Can an employer use my PTO for time I worked?

UPDATED: Oct 1, 2022

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Can an employer use my PTO for time I worked?

Recently I was told that if I have to leave work early for any reason, I will
have to use my PTO for the entire 8 hour day. Even if I worked 5 hours, I would
have to use 8 hours of my pto time as if I had called out that day. Is this

Asked on December 12, 2017 under Employment Labor Law, Massachusetts


SJZ, Member, New York Bar / FreeAdvice Contributing Attorney

Answered 5 years ago | Contributor

No, it is not legal.
1) If you are hourly, then they can only use an amount of PTO equal to the amount of time you are out (e.g. 3 hours, if you missed 3 hours of work). That is because hourly employees must be paid for *all* hours worked; PTO is part of your compensation; taking away more PTO than was actually necessary for your absence is therefore substantially equivalent to taking away (i.e. not paying you for) hours you worked, which is not legal.
2) If you are salaried, PTO is not used in hourly increments. A salaried employee gets his or her fully daily salary (e.g. one-fifth of the weekly salary, assuming the usual 5-day work week) if he or she works *at all* that day: if a salaried employee works part of a day, he or she is paid for the full day and therefore PTO is not necessary to cover any hours he or she missed. Salaried employee PTO is used (or not used, as the case may be) in full day increments, not hourly or part-day increments.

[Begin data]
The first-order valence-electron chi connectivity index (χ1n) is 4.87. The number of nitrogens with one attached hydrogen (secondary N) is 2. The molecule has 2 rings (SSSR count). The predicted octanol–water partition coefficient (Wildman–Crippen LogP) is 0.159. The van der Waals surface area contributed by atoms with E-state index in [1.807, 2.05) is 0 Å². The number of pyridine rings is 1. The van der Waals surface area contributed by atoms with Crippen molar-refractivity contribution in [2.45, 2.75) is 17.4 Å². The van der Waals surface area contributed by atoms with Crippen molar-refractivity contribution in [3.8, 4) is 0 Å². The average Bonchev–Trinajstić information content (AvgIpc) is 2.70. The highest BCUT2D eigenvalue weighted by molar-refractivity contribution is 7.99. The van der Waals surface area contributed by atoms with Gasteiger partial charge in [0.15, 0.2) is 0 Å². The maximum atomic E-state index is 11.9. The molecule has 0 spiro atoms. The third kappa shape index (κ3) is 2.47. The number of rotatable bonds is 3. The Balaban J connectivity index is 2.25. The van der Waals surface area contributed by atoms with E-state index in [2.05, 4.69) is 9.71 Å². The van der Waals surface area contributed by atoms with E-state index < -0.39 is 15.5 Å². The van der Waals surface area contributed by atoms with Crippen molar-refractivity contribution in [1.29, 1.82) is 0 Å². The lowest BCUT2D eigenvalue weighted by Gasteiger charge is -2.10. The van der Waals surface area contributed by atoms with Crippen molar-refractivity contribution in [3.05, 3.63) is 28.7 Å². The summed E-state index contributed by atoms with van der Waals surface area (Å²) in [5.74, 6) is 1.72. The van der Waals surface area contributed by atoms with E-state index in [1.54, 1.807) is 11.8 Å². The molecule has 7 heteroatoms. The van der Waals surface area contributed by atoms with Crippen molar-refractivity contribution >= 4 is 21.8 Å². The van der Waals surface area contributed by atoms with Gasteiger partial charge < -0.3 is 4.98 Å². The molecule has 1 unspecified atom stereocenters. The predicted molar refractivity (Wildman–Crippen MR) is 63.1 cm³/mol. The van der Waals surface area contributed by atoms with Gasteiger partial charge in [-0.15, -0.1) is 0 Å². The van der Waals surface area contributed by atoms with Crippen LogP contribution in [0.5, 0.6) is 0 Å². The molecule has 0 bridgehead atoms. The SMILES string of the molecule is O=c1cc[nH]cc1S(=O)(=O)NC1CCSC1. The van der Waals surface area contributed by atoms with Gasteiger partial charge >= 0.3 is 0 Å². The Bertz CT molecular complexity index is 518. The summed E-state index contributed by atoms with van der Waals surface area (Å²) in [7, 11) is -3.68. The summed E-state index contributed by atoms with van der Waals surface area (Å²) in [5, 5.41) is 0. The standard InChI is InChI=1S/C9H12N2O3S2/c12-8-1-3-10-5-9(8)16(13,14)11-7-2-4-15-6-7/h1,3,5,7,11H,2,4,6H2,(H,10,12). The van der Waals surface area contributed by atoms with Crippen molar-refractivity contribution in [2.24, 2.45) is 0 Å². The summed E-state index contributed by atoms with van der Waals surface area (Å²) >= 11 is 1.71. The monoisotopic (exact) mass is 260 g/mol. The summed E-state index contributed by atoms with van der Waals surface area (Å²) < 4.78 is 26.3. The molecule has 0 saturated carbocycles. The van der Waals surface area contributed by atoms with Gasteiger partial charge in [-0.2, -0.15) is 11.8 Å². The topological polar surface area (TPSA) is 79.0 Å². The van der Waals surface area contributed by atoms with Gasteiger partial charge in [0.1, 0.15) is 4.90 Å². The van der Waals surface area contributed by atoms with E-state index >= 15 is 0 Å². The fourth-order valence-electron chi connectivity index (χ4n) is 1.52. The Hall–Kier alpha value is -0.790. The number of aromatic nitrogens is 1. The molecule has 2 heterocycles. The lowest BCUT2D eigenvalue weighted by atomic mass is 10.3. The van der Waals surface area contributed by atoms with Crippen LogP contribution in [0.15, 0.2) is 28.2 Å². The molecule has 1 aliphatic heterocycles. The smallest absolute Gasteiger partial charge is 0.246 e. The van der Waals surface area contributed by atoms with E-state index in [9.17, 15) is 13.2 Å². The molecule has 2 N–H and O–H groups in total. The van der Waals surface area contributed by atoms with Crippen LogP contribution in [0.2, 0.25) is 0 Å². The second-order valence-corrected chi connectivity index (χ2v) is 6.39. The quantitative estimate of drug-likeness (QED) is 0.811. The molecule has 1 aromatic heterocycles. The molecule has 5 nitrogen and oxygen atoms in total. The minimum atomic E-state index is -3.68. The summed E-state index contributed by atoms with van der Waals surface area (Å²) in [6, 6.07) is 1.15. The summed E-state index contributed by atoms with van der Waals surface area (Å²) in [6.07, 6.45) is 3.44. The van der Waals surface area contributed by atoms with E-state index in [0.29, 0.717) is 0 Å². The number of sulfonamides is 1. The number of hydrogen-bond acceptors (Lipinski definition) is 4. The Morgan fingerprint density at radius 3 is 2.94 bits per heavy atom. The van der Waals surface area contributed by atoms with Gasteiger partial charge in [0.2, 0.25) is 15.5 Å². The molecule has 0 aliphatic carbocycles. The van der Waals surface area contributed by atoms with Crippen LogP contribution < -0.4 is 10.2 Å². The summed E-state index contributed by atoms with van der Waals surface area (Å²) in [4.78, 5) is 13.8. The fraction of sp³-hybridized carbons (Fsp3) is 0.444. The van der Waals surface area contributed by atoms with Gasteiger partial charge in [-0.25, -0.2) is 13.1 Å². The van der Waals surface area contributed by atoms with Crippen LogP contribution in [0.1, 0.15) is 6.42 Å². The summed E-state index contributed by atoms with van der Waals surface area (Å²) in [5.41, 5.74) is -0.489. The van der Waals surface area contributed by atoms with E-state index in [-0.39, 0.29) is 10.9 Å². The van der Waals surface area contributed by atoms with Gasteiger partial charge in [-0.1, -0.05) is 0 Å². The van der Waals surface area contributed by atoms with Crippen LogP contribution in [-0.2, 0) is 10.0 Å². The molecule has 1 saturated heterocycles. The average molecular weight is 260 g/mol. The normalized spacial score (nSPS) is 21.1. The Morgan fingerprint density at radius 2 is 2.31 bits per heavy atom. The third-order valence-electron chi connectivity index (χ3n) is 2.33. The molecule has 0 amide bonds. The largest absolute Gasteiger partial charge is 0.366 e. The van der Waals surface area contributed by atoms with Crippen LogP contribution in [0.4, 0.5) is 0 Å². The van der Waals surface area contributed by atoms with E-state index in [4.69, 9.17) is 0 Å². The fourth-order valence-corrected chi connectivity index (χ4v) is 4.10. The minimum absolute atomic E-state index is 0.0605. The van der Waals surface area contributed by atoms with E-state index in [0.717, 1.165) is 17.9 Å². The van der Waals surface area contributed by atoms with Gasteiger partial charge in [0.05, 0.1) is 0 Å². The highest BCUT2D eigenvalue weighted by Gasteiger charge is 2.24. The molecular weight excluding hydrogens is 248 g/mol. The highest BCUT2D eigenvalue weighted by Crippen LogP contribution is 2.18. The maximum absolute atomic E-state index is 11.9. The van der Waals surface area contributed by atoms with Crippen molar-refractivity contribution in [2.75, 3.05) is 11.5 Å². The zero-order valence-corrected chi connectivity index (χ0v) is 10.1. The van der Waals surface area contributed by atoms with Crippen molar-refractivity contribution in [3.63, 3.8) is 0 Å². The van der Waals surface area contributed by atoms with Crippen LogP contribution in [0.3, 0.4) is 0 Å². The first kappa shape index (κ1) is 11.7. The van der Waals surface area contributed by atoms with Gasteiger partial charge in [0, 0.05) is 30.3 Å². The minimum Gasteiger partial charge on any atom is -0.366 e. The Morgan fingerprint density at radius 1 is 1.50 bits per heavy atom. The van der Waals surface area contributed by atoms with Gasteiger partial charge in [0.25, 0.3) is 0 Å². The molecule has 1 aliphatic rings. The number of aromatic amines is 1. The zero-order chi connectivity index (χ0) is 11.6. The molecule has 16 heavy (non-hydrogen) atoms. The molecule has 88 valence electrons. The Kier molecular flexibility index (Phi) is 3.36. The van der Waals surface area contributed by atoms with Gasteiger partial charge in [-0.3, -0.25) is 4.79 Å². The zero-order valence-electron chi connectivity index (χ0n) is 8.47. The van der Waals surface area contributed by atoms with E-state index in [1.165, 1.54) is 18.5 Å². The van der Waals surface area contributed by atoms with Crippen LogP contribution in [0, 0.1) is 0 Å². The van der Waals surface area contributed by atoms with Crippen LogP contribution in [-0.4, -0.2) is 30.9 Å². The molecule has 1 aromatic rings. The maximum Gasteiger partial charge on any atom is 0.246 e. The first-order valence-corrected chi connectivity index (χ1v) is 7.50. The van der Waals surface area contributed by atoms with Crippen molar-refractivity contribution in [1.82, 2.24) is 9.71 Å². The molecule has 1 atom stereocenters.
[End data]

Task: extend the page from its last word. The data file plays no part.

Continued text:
IMPORTANT NOTICE: The Answer(s) provided above are for general information only. The attorney providing the answer was not serving as the attorney for the person submitting the question or in any attorney-client relationship with such person. Laws may vary from state to state, and sometimes change. Tiny variations in the facts, or a fact not set forth in a question, often can change a legal outcome or an attorney's conclusion. Although has verified the attorney was admitted to practice law in at least one jurisdiction, he or she may not be authorized to practice law in the jurisdiction referred to in the question, nor is he or she necessarily experienced in the area of the law involved. Unlike the information in the Answer(s) above, upon which you should NOT rely, for personal advice you can rely upon we suggest you retain an attorney to represent you.

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